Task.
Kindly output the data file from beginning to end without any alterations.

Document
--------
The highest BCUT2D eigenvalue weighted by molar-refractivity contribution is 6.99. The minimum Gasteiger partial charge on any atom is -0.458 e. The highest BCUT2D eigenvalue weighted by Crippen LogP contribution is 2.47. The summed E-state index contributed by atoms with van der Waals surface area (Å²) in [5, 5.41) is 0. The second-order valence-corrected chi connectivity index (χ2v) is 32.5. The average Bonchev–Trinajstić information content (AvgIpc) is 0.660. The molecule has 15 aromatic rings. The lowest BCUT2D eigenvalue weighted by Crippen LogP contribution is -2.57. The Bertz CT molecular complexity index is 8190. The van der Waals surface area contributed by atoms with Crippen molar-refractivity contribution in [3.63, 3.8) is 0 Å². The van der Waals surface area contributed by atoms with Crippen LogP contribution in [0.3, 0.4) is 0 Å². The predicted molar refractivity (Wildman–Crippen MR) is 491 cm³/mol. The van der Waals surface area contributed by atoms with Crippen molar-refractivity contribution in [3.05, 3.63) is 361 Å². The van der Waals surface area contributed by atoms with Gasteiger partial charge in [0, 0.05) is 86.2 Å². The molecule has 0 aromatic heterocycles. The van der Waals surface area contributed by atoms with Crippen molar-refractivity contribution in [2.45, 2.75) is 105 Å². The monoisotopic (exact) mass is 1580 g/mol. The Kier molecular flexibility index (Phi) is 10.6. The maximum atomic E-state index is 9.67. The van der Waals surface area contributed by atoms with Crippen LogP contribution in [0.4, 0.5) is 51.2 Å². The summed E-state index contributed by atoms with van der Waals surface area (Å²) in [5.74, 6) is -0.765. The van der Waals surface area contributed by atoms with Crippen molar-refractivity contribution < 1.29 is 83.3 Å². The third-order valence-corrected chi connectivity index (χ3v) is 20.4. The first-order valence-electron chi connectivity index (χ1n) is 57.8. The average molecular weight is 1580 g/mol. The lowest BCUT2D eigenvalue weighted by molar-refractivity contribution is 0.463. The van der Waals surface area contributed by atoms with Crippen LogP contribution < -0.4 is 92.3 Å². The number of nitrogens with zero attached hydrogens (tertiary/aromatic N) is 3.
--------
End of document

The highest BCUT2D eigenvalue weighted by molar-refractivity contribution is 6.99. The minimum Gasteiger partial charge on any atom is -0.458 e. The highest BCUT2D eigenvalue weighted by Crippen LogP contribution is 2.47. The summed E-state index contributed by atoms with van der Waals surface area (Å²) in [5, 5.41) is 0. The second-order valence-corrected chi connectivity index (χ2v) is 32.5. The average Bonchev–Trinajstić information content (AvgIpc) is 0.660. The molecule has 15 aromatic rings. The lowest BCUT2D eigenvalue weighted by Crippen LogP contribution is -2.57. The Bertz CT molecular complexity index is 8190. The van der Waals surface area contributed by atoms with Crippen molar-refractivity contribution in [3.63, 3.8) is 0 Å². The van der Waals surface area contributed by atoms with Crippen LogP contribution in [0.3, 0.4) is 0 Å². The predicted molar refractivity (Wildman–Crippen MR) is 491 cm³/mol. The van der Waals surface area contributed by atoms with Crippen molar-refractivity contribution in [3.05, 3.63) is 361 Å². The van der Waals surface area contributed by atoms with Gasteiger partial charge in [0, 0.05) is 86.2 Å². The molecule has 0 aromatic heterocycles. The van der Waals surface area contributed by atoms with Crippen molar-refractivity contribution in [2.45, 2.75) is 105 Å². The monoisotopic (exact) mass is 1580 g/mol. The Kier molecular flexibility index (Phi) is 10.6. The maximum atomic E-state index is 9.67. The van der Waals surface area contributed by atoms with Crippen LogP contribution in [0.4, 0.5) is 51.2 Å². The summed E-state index contributed by atoms with van der Waals surface area (Å²) in [5.74, 6) is -0.765. The van der Waals surface area contributed by atoms with Crippen molar-refractivity contribution < 1.29 is 83.3 Å². The third-order valence-corrected chi connectivity index (χ3v) is 20.4. The first-order valence-electron chi connectivity index (χ1n) is 57.8. The average molecular weight is 1580 g/mol. The lowest BCUT2D eigenvalue weighted by molar-refractivity contribution is 0.463. The van der Waals surface area contributed by atoms with Crippen LogP contribution < -0.4 is 92.3 Å². The number of nitrogens with zero attached hydrogens (tertiary/aromatic N) is 3.